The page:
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April 26th, 2008
This is probably the smallest image of an Oregon State Beaver you will never see with the naked eye.
It was drawn by OSU researchers developing tools for work in nanotechnology.
The tip used to create the image, and another one of the OSU logo, is about 100,000 times smaller than the tip of a ballpoint pen. It's the width of a single protein molecule.
The end result is so tiny it can't be seen with any optical microscope.
"In the nanolithographic work we're doing for carbon nanotube and graphene electronics experiments, we need to be able to draw and cut in very careful patterns," said Jorg Bochterle, an OSU physics exchange student from Germany. "So we started drawing some recognizable patterns. This was actually a very useful exercise."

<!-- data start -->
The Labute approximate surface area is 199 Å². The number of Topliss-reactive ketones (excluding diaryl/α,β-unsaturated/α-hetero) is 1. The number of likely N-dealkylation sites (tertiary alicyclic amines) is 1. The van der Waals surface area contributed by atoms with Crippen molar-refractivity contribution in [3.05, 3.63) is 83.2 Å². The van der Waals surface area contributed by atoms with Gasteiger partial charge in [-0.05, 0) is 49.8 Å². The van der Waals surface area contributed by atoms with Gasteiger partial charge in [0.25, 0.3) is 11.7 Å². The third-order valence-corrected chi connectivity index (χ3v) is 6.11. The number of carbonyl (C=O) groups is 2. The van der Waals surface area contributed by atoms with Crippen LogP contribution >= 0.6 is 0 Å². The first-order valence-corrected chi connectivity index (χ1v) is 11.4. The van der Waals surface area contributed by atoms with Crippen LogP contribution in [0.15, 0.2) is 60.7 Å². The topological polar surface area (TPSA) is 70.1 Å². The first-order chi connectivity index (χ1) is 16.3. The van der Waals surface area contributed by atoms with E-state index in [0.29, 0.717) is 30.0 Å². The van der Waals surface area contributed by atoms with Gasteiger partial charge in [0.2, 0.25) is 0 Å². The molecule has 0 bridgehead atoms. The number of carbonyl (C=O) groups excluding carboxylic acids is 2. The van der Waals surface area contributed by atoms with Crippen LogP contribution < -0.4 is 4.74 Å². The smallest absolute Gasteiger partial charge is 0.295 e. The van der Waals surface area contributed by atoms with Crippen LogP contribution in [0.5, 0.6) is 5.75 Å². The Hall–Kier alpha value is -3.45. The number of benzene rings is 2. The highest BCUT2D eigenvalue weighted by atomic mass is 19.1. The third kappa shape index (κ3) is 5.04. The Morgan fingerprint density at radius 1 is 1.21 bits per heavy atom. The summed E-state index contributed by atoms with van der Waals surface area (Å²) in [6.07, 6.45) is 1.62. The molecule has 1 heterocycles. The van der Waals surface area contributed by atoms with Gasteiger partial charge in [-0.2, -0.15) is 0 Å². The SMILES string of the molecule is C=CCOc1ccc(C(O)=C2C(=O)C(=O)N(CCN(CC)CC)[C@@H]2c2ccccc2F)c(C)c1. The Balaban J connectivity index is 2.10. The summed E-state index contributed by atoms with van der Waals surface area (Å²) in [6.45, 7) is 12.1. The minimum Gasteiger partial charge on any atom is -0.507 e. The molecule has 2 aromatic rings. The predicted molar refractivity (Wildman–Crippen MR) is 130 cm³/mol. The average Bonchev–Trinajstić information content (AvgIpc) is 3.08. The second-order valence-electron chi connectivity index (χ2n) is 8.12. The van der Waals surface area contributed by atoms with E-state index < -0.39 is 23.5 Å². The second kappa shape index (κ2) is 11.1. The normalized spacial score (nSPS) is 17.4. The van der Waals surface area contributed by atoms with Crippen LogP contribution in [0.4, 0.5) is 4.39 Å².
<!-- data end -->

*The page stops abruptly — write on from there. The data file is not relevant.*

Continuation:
The pen used to draw the images is controlled by an atomic force microscope. The researchers program the machine to apply pressure to the tip and draw lines in precise configurations, down to the size of a single molecule.
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